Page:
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Board Bits - January
Posted on Jan 8th, 2020

If you have cardiovascular disease, or have other problems that might interfere with safe shoveling, get your doctor’s okay before taking on the task. For others, these steps can help minimize the health risks of snow shoveling.
Prepare properly. The AHA recommends not eating a big meal, which may put further stress on your heart before shoveling. Skip the alcohol, too. It can dull your perception of the cold and the amount of strain your body is under. Before you head outside, warm up with 10 minutes of light exercise, such as walking. It is advised that you do some gentle stretches as well, to limber up muscles and joints.
Dress warmly. Wear several loose layers, and a water-resistant coat and boots, along with a hat, scarf, and mittens or gloves to protect your extremities from the cold. Try to keep your gloves dry as you shovel, because dampness limits their ability to insulate your hands.
Take it slow. Pace yourself while you work. When you can, push snow along the ground to get it out of the way, rather than lifting it. Instead of a large shovel, use a smaller one, whose lighter load will be easier to lift. If you’re using a larger shovel, fill it only partially with snow before lifting. Take frequent breaks to rest, warm yourself up inside, and rehydrate.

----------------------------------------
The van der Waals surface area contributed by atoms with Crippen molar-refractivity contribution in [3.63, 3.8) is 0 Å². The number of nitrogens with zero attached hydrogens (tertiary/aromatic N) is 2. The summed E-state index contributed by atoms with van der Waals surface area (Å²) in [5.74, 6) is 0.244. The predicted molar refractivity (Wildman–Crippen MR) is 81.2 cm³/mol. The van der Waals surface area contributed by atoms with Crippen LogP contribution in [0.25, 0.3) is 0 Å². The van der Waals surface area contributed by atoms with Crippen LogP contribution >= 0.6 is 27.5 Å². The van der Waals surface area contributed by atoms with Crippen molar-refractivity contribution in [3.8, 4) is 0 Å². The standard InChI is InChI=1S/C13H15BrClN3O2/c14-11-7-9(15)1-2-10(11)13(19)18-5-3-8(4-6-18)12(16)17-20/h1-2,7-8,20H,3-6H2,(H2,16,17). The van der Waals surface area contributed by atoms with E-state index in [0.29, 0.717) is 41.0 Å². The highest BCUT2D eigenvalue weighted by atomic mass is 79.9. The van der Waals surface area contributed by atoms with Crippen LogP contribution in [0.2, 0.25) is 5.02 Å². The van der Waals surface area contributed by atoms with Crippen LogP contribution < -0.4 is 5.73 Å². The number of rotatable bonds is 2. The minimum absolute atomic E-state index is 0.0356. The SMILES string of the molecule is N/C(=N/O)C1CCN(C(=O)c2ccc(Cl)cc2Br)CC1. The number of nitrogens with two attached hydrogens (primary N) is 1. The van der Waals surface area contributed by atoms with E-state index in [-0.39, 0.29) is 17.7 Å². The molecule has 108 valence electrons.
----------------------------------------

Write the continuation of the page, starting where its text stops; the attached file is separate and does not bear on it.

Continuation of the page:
Use good form. When you lift snow, use the power in your legs instead of your back to avoid injury. Squat with your knees wide and your back straight; don’t bend at the waist. Rather than tossing snow off to the side or behind your shoulder, walk it over to where you want to dump the snow.
Fall-proof yourself. Wear shoes or boots with slip-resistant soles or add traction with slip-on ice cleats, available at sporting goods stores. Once your walkway is clear, consider putting down salt or sand or both.